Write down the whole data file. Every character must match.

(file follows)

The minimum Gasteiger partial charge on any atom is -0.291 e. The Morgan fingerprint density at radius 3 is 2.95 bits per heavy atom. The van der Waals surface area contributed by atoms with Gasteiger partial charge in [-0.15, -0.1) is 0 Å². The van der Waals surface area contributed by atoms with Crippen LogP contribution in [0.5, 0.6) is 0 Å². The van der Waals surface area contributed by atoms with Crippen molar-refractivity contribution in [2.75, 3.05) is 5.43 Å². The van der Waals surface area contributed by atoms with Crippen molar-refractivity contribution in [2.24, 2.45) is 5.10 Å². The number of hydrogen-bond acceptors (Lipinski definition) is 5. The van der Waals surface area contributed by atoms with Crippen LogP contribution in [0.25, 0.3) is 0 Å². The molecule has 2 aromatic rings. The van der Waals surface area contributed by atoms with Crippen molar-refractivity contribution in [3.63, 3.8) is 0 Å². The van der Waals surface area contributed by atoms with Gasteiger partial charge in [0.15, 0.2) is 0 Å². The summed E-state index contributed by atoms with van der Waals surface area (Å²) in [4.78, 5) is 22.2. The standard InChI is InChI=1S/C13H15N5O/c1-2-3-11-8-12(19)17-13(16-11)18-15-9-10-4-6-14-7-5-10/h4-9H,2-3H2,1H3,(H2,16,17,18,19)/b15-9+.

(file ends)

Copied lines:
The minimum Gasteiger partial charge on any atom is -0.291 e. The Morgan fingerprint density at radius 3 is 2.95 bits per heavy atom. The van der Waals surface area contributed by atoms with Gasteiger partial charge in [-0.15, -0.1) is 0 Å². The van der Waals surface area contributed by atoms with Crippen LogP contribution in [0.5, 0.6) is 0 Å². The van der Waals surface area contributed by atoms with Crippen molar-refractivity contribution in [2.75, 3.05) is 5.43 Å². The van der Waals surface area contributed by atoms with Crippen molar-refractivity contribution in [2.24, 2.45) is 5.10 Å². The number of hydrogen-bond acceptors (Lipinski definition) is 5. The van der Waals surface area contributed by atoms with Crippen LogP contribution in [0.25, 0.3) is 0 Å². The molecule has 2 aromatic rings. The van der Waals surface area contributed by atoms with Crippen molar-refractivity contribution in [3.63, 3.8) is 0 Å². The van der Waals surface area contributed by atoms with Gasteiger partial charge in [0.15, 0.2) is 0 Å². The summed E-state index contributed by atoms with van der Waals surface area (Å²) in [4.78, 5) is 22.2. The standard InChI is InChI=1S/C13H15N5O/c1-2-3-11-8-12(19)17-13(16-11)18-15-9-10-4-6-14-7-5-10/h4-9H,2-3H2,1H3,(H2,16,17,18,19)/b15-9+.